The book of the Kings continues the story from the books of Samuel and is intended to be read as a continuous story. In the Hebrew Bible, the book of kings is a single book with a great message. Within its pages, we read about the death of King David, the reign and death of Solomon, the building of the Temple, and the eventual division of the kingdom.
It is important for us to realize that while the books detail many historical facts about Israel and her kings; it is not primarily a history book. First and Second Kings, like every other book of the Bible, strives to teach us something about our God. It wants to help us see His great love, mercy, and grace; to see his purpose and goals for our life (Rom. 15:4). That is why the books do more than detail the kings with their successes and failures. The books strive to teach us spiritual lessons through the lives, good and bad, of the people.
If you had to summarize the book into a single lesson, a single thought, with the goal of helping us see the bigger points it would be: Faithfulness to God and his words will always result in our success, while unfaithfulness will always result in overwhelming failures. This simple lesson is reinforced repeatedly throughout the books.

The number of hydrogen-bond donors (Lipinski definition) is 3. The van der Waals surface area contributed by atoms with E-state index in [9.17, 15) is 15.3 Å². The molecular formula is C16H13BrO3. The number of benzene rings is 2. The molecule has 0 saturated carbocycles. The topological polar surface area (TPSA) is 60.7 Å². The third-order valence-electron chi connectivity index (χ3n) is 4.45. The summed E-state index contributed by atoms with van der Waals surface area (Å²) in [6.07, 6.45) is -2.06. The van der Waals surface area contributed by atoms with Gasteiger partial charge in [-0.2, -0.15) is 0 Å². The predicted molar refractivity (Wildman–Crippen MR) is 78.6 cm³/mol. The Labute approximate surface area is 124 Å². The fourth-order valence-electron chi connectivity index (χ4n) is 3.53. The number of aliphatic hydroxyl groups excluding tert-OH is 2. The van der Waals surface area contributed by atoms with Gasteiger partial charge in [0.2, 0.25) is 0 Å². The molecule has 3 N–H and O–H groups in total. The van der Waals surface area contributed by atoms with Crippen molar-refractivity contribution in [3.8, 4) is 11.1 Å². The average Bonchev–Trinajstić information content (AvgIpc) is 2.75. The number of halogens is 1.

Under the faithful leadership of David, Israel has conquered the entire Promised Land and finally enjoys some rest from her enemies. After his death, Solomon ascends to the throne of Israel and enjoys great success. Like most people, he does well at first but eventually succumbs to complacency and sin. He is blessed by God with great wisdom and wealth but allows his desires for many women and political power to erode his faithfulness to God. Eventually, he builds idol altars for his wives and even worships with them (1 Kings 11:1-8).
This unfaithfulness propels him down a path of sin that eventually results in the loss of everything but especially the kingdom of Israel. Upon his death, the kingdom is ripped from the grasp of his son (his ignorance and refusal to listen didn’t help) and given to a rival named Jeroboam by God himself.
The repeated failures of Solomon became the catalyst that propels the entire nation toward idolatry and unfaithfulness to God. As a result, Elijah has a showdown with the prophets of Baal and Asherah (1 Kings 18:19, 22) on Mount Carmel.
These are just a few of the stories that illustrate the principle of faithfulness to God that results in success or failure. Let’s make sure we read the book and seek to remain faithful to our God. If for no other reason than it will be good for us. God is good and being his children is challenging but its always worth it.